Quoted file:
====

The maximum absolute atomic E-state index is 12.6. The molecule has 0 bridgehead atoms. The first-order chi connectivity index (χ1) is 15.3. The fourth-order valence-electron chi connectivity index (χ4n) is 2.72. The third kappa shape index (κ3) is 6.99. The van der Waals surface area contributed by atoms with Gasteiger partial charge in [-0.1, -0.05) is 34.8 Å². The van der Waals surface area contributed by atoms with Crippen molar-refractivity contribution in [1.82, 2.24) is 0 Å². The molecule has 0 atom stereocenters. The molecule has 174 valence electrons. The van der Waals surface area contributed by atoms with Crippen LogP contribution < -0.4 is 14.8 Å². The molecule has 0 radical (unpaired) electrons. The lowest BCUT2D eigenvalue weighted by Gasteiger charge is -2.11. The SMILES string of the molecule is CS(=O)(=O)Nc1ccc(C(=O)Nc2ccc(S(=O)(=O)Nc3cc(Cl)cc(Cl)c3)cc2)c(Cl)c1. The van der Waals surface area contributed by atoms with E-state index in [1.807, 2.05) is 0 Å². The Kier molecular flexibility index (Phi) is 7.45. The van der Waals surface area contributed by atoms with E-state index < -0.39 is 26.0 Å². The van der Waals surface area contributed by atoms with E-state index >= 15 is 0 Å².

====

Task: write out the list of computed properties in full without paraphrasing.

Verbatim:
The maximum absolute atomic E-state index is 12.6. The molecule has 0 bridgehead atoms. The first-order chi connectivity index (χ1) is 15.3. The fourth-order valence-electron chi connectivity index (χ4n) is 2.72. The third kappa shape index (κ3) is 6.99. The van der Waals surface area contributed by atoms with Gasteiger partial charge in [-0.1, -0.05) is 34.8 Å². The van der Waals surface area contributed by atoms with Crippen molar-refractivity contribution in [1.82, 2.24) is 0 Å². The molecule has 0 atom stereocenters. The molecule has 174 valence electrons. The van der Waals surface area contributed by atoms with Crippen LogP contribution < -0.4 is 14.8 Å². The molecule has 0 radical (unpaired) electrons. The lowest BCUT2D eigenvalue weighted by Gasteiger charge is -2.11. The SMILES string of the molecule is CS(=O)(=O)Nc1ccc(C(=O)Nc2ccc(S(=O)(=O)Nc3cc(Cl)cc(Cl)c3)cc2)c(Cl)c1. The van der Waals surface area contributed by atoms with E-state index in [1.807, 2.05) is 0 Å². The Kier molecular flexibility index (Phi) is 7.45. The van der Waals surface area contributed by atoms with E-state index < -0.39 is 26.0 Å². The van der Waals surface area contributed by atoms with E-state index >= 15 is 0 Å².